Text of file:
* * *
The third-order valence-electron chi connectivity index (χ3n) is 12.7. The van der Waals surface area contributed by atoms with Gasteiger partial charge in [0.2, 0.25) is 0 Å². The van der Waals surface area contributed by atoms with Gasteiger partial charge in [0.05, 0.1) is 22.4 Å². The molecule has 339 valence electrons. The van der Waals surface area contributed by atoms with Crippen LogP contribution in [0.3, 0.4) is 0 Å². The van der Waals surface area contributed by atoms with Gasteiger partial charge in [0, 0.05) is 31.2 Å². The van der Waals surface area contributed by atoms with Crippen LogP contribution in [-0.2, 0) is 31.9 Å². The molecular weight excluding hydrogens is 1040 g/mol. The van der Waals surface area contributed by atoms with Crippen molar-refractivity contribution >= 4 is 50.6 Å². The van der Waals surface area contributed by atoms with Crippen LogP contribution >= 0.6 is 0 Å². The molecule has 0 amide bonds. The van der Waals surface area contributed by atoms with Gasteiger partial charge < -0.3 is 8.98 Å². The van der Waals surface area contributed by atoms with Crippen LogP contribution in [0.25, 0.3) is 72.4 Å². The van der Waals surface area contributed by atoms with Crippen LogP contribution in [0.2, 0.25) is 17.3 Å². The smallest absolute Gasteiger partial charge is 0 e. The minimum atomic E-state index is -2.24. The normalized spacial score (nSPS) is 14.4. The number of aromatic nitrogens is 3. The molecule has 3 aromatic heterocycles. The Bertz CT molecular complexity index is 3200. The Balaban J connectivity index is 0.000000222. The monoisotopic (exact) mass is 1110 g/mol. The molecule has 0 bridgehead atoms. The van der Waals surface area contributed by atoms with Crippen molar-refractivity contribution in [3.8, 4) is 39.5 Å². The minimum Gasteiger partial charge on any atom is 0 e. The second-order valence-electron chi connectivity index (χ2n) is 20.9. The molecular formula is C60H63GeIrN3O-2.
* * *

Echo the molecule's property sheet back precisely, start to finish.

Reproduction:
The third-order valence-electron chi connectivity index (χ3n) is 12.7. The van der Waals surface area contributed by atoms with Gasteiger partial charge in [0.2, 0.25) is 0 Å². The van der Waals surface area contributed by atoms with Gasteiger partial charge in [0.05, 0.1) is 22.4 Å². The molecule has 339 valence electrons. The van der Waals surface area contributed by atoms with Crippen LogP contribution in [0.3, 0.4) is 0 Å². The van der Waals surface area contributed by atoms with Gasteiger partial charge in [0, 0.05) is 31.2 Å². The van der Waals surface area contributed by atoms with Crippen LogP contribution in [-0.2, 0) is 31.9 Å². The molecular weight excluding hydrogens is 1040 g/mol. The van der Waals surface area contributed by atoms with Crippen molar-refractivity contribution >= 4 is 50.6 Å². The van der Waals surface area contributed by atoms with Crippen LogP contribution >= 0.6 is 0 Å². The molecule has 0 amide bonds. The van der Waals surface area contributed by atoms with Gasteiger partial charge < -0.3 is 8.98 Å². The van der Waals surface area contributed by atoms with Crippen LogP contribution in [0.25, 0.3) is 72.4 Å². The van der Waals surface area contributed by atoms with Crippen LogP contribution in [0.2, 0.25) is 17.3 Å². The smallest absolute Gasteiger partial charge is 0 e. The minimum atomic E-state index is -2.24. The normalized spacial score (nSPS) is 14.4. The number of aromatic nitrogens is 3. The molecule has 3 aromatic heterocycles. The Bertz CT molecular complexity index is 3200. The Balaban J connectivity index is 0.000000222. The monoisotopic (exact) mass is 1110 g/mol. The molecule has 0 bridgehead atoms. The van der Waals surface area contributed by atoms with Crippen molar-refractivity contribution in [3.8, 4) is 39.5 Å². The minimum Gasteiger partial charge on any atom is 0 e. The second-order valence-electron chi connectivity index (χ2n) is 20.9. The molecular formula is C60H63GeIrN3O-2.